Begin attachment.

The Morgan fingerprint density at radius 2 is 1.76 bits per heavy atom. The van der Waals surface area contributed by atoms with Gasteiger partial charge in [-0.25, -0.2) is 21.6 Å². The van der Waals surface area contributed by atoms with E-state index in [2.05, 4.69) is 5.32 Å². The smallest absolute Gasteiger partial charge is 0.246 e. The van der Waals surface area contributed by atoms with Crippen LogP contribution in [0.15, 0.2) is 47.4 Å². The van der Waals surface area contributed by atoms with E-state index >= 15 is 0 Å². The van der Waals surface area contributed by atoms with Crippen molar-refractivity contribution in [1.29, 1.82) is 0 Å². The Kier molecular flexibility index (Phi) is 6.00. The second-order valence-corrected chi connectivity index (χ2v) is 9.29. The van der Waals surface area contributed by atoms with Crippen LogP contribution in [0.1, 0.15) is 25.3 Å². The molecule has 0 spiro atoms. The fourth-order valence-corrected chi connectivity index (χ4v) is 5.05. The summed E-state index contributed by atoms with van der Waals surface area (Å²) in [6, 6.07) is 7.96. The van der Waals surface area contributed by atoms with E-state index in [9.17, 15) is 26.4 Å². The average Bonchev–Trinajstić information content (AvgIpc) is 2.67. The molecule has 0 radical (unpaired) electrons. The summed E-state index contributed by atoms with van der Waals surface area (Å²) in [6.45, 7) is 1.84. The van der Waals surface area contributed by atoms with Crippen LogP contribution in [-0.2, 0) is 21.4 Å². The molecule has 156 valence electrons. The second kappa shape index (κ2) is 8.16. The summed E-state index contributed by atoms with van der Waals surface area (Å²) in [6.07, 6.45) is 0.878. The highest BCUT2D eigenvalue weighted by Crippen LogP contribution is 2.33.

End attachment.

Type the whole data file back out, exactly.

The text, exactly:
The Morgan fingerprint density at radius 2 is 1.76 bits per heavy atom. The van der Waals surface area contributed by atoms with Gasteiger partial charge in [-0.25, -0.2) is 21.6 Å². The van der Waals surface area contributed by atoms with E-state index in [2.05, 4.69) is 5.32 Å². The smallest absolute Gasteiger partial charge is 0.246 e. The van der Waals surface area contributed by atoms with Crippen LogP contribution in [0.15, 0.2) is 47.4 Å². The van der Waals surface area contributed by atoms with E-state index >= 15 is 0 Å². The van der Waals surface area contributed by atoms with Crippen molar-refractivity contribution in [1.29, 1.82) is 0 Å². The Kier molecular flexibility index (Phi) is 6.00. The second-order valence-corrected chi connectivity index (χ2v) is 9.29. The van der Waals surface area contributed by atoms with Crippen LogP contribution in [0.1, 0.15) is 25.3 Å². The molecule has 0 spiro atoms. The fourth-order valence-corrected chi connectivity index (χ4v) is 5.05. The summed E-state index contributed by atoms with van der Waals surface area (Å²) in [6, 6.07) is 7.96. The van der Waals surface area contributed by atoms with E-state index in [9.17, 15) is 26.4 Å². The average Bonchev–Trinajstić information content (AvgIpc) is 2.67. The molecule has 0 radical (unpaired) electrons. The summed E-state index contributed by atoms with van der Waals surface area (Å²) in [6.45, 7) is 1.84. The van der Waals surface area contributed by atoms with Crippen LogP contribution in [-0.2, 0) is 21.4 Å². The molecule has 156 valence electrons. The second kappa shape index (κ2) is 8.16. The summed E-state index contributed by atoms with van der Waals surface area (Å²) in [6.07, 6.45) is 0.878. The highest BCUT2D eigenvalue weighted by Crippen LogP contribution is 2.33.